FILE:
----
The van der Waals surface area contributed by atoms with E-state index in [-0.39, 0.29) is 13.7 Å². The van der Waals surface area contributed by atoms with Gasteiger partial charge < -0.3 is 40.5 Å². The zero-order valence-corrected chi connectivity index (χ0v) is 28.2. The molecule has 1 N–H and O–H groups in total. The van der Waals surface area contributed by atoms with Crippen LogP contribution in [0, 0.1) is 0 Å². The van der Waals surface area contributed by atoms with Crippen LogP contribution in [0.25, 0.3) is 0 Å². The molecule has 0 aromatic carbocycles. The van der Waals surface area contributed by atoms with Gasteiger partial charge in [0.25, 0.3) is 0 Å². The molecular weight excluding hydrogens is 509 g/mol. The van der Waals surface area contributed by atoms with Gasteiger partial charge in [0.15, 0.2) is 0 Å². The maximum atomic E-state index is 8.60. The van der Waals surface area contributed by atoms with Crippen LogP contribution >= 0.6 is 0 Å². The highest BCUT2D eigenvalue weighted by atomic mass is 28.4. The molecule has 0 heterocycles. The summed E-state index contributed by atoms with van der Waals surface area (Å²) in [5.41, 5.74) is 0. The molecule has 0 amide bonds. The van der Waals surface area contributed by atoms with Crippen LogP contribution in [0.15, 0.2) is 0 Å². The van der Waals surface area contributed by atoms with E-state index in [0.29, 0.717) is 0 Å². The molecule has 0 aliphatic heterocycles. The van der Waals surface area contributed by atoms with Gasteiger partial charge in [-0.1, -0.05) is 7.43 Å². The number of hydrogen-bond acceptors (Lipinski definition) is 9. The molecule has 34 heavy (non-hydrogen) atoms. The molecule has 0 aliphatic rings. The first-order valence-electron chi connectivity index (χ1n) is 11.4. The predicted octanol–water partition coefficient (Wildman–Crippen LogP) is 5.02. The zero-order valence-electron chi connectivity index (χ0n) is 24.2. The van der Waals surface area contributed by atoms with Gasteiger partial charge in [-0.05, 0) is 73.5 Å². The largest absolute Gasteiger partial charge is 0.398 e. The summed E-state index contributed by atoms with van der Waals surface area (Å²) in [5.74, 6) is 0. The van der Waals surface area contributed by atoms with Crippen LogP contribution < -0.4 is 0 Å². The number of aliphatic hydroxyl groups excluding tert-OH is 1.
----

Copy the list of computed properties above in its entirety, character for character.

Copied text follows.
The van der Waals surface area contributed by atoms with E-state index in [-0.39, 0.29) is 13.7 Å². The van der Waals surface area contributed by atoms with Gasteiger partial charge < -0.3 is 40.5 Å². The zero-order valence-corrected chi connectivity index (χ0v) is 28.2. The molecule has 1 N–H and O–H groups in total. The van der Waals surface area contributed by atoms with Crippen LogP contribution in [0, 0.1) is 0 Å². The van der Waals surface area contributed by atoms with Crippen LogP contribution in [0.25, 0.3) is 0 Å². The molecule has 0 aromatic carbocycles. The van der Waals surface area contributed by atoms with Gasteiger partial charge in [0.25, 0.3) is 0 Å². The molecular weight excluding hydrogens is 509 g/mol. The van der Waals surface area contributed by atoms with Gasteiger partial charge in [0.15, 0.2) is 0 Å². The maximum atomic E-state index is 8.60. The van der Waals surface area contributed by atoms with Crippen LogP contribution >= 0.6 is 0 Å². The highest BCUT2D eigenvalue weighted by atomic mass is 28.4. The molecule has 0 heterocycles. The summed E-state index contributed by atoms with van der Waals surface area (Å²) in [5.41, 5.74) is 0. The molecule has 0 amide bonds. The van der Waals surface area contributed by atoms with Crippen LogP contribution in [0.15, 0.2) is 0 Å². The van der Waals surface area contributed by atoms with E-state index in [0.29, 0.717) is 0 Å². The molecule has 0 aliphatic heterocycles. The van der Waals surface area contributed by atoms with Gasteiger partial charge in [-0.1, -0.05) is 7.43 Å². The number of hydrogen-bond acceptors (Lipinski definition) is 9. The molecule has 34 heavy (non-hydrogen) atoms. The molecule has 0 aliphatic rings. The first-order valence-electron chi connectivity index (χ1n) is 11.4. The predicted octanol–water partition coefficient (Wildman–Crippen LogP) is 5.02. The zero-order valence-electron chi connectivity index (χ0n) is 24.2. The van der Waals surface area contributed by atoms with Gasteiger partial charge in [-0.05, 0) is 73.5 Å². The largest absolute Gasteiger partial charge is 0.398 e. The summed E-state index contributed by atoms with van der Waals surface area (Å²) in [5.74, 6) is 0. The van der Waals surface area contributed by atoms with Crippen LogP contribution < -0.4 is 0 Å². The number of aliphatic hydroxyl groups excluding tert-OH is 1.